'Cleanliness and dignity': Sask. program fights stigma by providing tampons and pads to girls and women

On International Women’s Day the United Way is hoping to get the word out about its program, Tampon Tuesday which aims to improve access to feminine products for girls and women who need them.

"Menstrual hygiene and period poverty is a global issue which does include Canada and our province and our city. People forget that. We often don’t like to look in our own backyard and see the real issues,” Andrea Howe, Director of Labour and Community Impact with the United Way told CTV News.

The Saskatchewan version of the program started five years ago and has gained support in that time with over 10,000 products like tampons and pads being delivered since it started.

Howe says, while many don’t like to talk about menstruation, it’s a reality that impacts the lives of girls and women.

“Many individuals miss school and work due to this. It’s definitely an issue of health, but more importantly, it’s an issue of the comfort of cleanliness and dignity,” she said.

Howe said she’s heard of situations where “girls in our own community resort to using socks, paper towel, plastic bags and newspaper in place of hygiene products.”

The United Way delivers the products to places where women and girls need them like schools and shelters.

Tanya Wiggins is the executive director of Interval House, a Saskatoon women’s shelter for those who are fleeing an abusive situation. She says there is still a stigma associated with asking for feminine hygiene products and if a family can’t access them, they will go without.

“It was one of those things that you didn’t really think about it until it became an issue and you’re like 'Wow, this shouldn’t be an issue.' This shouldn’t be something that we have to figure out how to do. Every person deserves to have access to that,” Wiggins said.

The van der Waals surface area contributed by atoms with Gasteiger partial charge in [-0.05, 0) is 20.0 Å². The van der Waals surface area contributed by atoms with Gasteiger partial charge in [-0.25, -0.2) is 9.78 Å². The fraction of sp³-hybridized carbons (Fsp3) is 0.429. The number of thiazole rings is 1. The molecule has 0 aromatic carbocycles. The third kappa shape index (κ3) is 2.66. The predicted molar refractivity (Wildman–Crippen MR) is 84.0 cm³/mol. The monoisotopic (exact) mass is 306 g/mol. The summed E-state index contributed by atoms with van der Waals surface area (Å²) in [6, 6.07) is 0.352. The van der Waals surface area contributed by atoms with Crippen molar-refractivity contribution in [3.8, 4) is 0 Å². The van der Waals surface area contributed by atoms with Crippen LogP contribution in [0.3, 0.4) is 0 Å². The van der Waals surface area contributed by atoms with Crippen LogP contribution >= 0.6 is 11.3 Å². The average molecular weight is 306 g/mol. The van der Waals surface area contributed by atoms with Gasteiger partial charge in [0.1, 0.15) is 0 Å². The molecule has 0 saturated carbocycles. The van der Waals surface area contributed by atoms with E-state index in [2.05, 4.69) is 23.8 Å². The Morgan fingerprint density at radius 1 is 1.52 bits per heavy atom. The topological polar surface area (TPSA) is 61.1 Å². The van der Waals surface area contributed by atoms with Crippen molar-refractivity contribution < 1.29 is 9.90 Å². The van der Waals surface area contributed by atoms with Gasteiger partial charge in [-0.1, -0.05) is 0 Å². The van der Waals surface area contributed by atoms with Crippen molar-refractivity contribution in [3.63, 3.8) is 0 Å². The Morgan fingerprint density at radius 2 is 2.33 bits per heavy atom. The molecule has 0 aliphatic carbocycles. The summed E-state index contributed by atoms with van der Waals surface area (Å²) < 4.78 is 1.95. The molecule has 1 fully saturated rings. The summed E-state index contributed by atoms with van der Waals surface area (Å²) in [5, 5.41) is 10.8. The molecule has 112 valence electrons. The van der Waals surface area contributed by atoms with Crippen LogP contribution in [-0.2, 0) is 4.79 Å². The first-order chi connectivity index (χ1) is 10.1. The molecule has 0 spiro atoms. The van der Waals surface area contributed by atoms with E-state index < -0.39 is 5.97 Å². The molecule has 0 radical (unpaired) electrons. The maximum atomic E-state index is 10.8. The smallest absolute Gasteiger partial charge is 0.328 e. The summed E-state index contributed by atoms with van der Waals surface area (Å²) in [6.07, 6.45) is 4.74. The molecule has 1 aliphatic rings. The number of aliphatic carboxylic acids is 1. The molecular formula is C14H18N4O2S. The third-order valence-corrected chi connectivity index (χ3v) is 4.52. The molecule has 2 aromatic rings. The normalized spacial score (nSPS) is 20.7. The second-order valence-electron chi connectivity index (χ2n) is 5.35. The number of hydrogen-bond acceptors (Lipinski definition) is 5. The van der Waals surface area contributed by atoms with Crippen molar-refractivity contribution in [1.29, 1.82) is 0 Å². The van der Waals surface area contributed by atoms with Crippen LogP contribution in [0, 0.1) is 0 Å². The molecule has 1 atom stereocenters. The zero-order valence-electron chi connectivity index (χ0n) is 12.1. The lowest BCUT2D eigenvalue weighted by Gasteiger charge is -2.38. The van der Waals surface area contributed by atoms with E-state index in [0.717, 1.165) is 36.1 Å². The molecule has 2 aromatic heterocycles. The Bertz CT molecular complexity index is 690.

hen they arrive so that they don’t have to ask for them.

Interval House can house up to ten mothers and 21 children at a time, but that is cut in half with COVID-19 restrictions. Having the donations delivered for residents takes one more thing off the shelter's plate according to Wiggins.

“They have so many obstacles and barriers to overcome and trying to figure out how they’re going to access or afford products needed, that shouldn’t be one of those barriers they face, they have enough.”

She says, just being able to say, "Tampon Tuesday" is freeing.

“It’s been a topic that’s hidden and much like domestic violence. It was often behind closed doors, but yet it’s a normal part of life. Women get periods and it’s part of life,” she said.

Wiggins said the program has collected almost 2000 packages of feminine products in 2020 and so far this year, the response seems higher than other years.

She does say that the need has also increased with more people out of school and incomes affected by the pandemic.

Her hope is that one day, feminine products become available free to all who need them and are viewed as a basic necessity.

Donations or cash are being collected throughout the month of March.